Jewellery, glasses, dentures

You must remove contact lenses, glasses and jewellery such as a watch, piercings, rings and bracelets before surgery. Ladies are asked not to wear make-up or nail polish. You do not need to remove clear acrylic nails. You need to leave your glasses, contact lenses and dentures in the ward. In some cases, it is advisable to keep your hearing aid in, for example, if you are going to have a local anaesthetic.

The Catharina Hospital will do its utmost to prepare you as well as possible, but we cannot give you the exact time of your operation in advance. When you are admitted, we can give you an estimated time. Please bear in mind that this is only an indication and that, due to unforeseen circumstances, it is possible that your operation will take place later in the day or it may even be postponed.

Different types of anaesthetic

There are different types of anaesthetic. Broadly speaking, there are two options:

  • General anaesthetic
  • Regional anaesthetic (epidural or regional nerve block)

During your pre-operative screening, we will discuss with you which anaesthetic is most suitable for you. For some operations you have no choice, for others there are several options. Depending on the type of procedure and your state of health, the anaesthesiologist will discuss the possible options with you so you can decide together.

It may be that the anaesthesiologist who administers the anaesthetic on the day of your surgery uses a different type of anaesthetic than the one you agreed and/or preferred. The anaesthesiologist will only do this if there are serious reasons for doing so.

We will explain the different types of anaesthetic in more detail below:

General anaesthetic

Before the anaesthetic is administered, you will be connected to the monitoring equipment. Electrodes will be placed on your chest to measure your heart rate and a clip will be placed on your finger to check the oxygen level in your blood. Your blood pressure is measured on your arm. An infusion will be attached to your hand or arm. This infusion will be used by the anaesthesiologist to administer the anaesthetic. You will fall into a deep sleep within one minute.

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 The nurse anaesthetist will monitor you during your operation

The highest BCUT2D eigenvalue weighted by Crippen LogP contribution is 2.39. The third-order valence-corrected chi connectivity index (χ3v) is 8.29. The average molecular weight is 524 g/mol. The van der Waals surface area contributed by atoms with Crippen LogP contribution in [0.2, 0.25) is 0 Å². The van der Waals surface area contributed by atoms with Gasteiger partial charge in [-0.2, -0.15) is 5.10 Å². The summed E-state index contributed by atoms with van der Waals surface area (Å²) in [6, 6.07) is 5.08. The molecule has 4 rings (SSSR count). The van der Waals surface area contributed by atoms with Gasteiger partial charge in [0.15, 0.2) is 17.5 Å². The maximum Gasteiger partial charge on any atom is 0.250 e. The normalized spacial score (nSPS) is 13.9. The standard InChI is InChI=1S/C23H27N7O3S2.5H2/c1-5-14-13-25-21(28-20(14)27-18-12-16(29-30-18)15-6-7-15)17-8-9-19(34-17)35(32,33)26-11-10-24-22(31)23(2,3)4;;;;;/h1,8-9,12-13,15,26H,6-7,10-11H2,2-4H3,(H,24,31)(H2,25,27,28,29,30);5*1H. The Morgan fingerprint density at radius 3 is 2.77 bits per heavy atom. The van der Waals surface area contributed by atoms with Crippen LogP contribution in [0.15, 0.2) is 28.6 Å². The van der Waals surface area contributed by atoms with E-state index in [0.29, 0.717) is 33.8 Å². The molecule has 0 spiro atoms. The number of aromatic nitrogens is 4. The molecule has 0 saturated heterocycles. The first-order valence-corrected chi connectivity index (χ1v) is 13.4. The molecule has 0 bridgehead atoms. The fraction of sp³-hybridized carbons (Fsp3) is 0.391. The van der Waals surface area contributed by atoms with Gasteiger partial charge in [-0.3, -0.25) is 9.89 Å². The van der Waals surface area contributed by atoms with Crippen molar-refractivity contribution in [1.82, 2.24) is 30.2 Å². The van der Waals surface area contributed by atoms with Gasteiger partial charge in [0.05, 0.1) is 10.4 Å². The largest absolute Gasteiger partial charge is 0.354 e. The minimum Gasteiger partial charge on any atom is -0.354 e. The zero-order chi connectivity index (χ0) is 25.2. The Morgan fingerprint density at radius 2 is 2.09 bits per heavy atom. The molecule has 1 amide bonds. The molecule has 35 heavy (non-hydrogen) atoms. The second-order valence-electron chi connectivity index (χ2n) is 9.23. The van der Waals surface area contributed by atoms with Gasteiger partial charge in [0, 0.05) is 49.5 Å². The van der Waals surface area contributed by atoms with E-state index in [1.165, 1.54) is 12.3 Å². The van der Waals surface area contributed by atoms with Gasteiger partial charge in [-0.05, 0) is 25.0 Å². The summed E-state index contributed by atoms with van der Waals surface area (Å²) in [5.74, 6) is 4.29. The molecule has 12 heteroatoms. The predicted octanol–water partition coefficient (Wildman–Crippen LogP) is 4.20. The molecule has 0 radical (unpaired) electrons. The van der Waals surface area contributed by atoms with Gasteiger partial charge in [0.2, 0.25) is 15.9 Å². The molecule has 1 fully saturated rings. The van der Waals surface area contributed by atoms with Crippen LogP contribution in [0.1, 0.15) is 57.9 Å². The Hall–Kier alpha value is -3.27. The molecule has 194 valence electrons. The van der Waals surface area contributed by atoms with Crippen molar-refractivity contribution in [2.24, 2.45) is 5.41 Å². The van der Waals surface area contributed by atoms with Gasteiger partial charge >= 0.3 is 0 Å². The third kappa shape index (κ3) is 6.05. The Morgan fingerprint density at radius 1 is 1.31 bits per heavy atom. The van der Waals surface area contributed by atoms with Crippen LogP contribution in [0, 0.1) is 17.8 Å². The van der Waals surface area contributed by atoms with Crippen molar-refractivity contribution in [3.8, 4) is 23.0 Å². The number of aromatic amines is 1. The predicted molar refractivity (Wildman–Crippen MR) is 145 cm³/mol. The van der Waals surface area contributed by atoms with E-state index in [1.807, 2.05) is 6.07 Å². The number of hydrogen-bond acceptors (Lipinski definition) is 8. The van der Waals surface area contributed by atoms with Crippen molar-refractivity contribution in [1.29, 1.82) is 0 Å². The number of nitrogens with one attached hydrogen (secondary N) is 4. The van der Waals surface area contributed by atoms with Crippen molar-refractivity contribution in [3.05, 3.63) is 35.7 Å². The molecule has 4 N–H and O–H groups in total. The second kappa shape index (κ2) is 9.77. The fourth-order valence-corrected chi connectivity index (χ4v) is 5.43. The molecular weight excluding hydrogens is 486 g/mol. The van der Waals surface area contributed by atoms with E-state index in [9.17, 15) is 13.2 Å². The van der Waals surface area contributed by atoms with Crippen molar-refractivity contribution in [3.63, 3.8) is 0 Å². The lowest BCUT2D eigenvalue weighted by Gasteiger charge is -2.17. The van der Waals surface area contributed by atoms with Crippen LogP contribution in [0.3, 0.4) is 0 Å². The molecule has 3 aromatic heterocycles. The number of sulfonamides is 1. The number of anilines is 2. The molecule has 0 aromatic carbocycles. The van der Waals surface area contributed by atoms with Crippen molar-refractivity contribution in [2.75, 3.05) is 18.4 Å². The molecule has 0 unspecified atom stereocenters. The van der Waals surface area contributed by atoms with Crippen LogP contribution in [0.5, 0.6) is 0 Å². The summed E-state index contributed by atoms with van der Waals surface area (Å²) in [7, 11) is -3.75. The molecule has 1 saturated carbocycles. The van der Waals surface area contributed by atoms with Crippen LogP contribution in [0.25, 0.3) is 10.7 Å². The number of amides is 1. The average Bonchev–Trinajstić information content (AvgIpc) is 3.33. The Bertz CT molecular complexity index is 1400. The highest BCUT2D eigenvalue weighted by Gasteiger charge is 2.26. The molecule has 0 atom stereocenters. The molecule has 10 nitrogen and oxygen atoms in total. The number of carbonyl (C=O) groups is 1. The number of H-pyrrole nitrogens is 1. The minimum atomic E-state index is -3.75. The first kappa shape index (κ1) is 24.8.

When you are asleep, (depending on the type of surgery), a tube will be inserted in the mouth-throat cavity or trachea in order to monitor your breathing while you are asleep. There is a small risk that inserting the tube may cause damage to your teeth. Fortunately, this is very rare. However, it is important that you inform us in advance if you have any dental problems.

If necessary for the surgery, a urinary catheter, gastric tube (via the nose) and/or central catheter in the neck will be inserted. You will not notice this as you will be asleep.

After-effects of anaesthesia

It is quite common for you to feel under the weather for a while after surgery. That is not only because of the anaesthetic, but also because of the fact that surgery is a very stressful event. Your body needs to recover at its own pace and that takes time. You may still feel drowsy and occasionally nod off for a while after surgery. That is quite normal. When the anaesthetic starts to wear off, you may feel pain in the area where you had surgery. The anaesthesia, as well as the operation itself, may cause nausea. You can ask the nurse for some pain relief or something to stop the nausea. If your throat feels sore or itchy, that is caused by the tube that was in your throat during surgery to regulate your breathing. That irritation will disappear by itself within a few days.

Children and anaesthesia

Sometimes children are afraid of injections. That’s why children are often given anaesthetic by letting them breathe through a mask that releases anaesthetic gas. It is also possible to use an anaesthetic cream. This cream makes sure that a child hardly feels the injection. The anaesthesiologist will discuss with you and your child which method will be best and will explain the reasons. The preferred method depends on different factors, including your child’s length, weight and the type of operation.

One of the parents may be present while your child is given a general anaesthetic. When your child is asleep, we will take you to the waiting room or you can go back to the children’s ward. After the operation, we will come and tell you how it went and you can go and see your child in the recovery room.

Regional anaesthetic

Regional anaesthetic means that a specific part of the body, for example, an arm or the lower half of the body, is made temporarily numb and motionless. By injecting an anaesthetic around a nerve, nerves or nerve pathways are temporarily disabled.

Spinal anaesthetic

Spinal anaesthetic is used to numb the body below the navel for a few hours. Using a very thin needle, a small amount of local anaesthetic is injected between 2 vertebrae, in the space where the spinal fluid is located.

The effect is almost instantly noticeable: the legs will feel warm with a tingling sensation and will become heavy.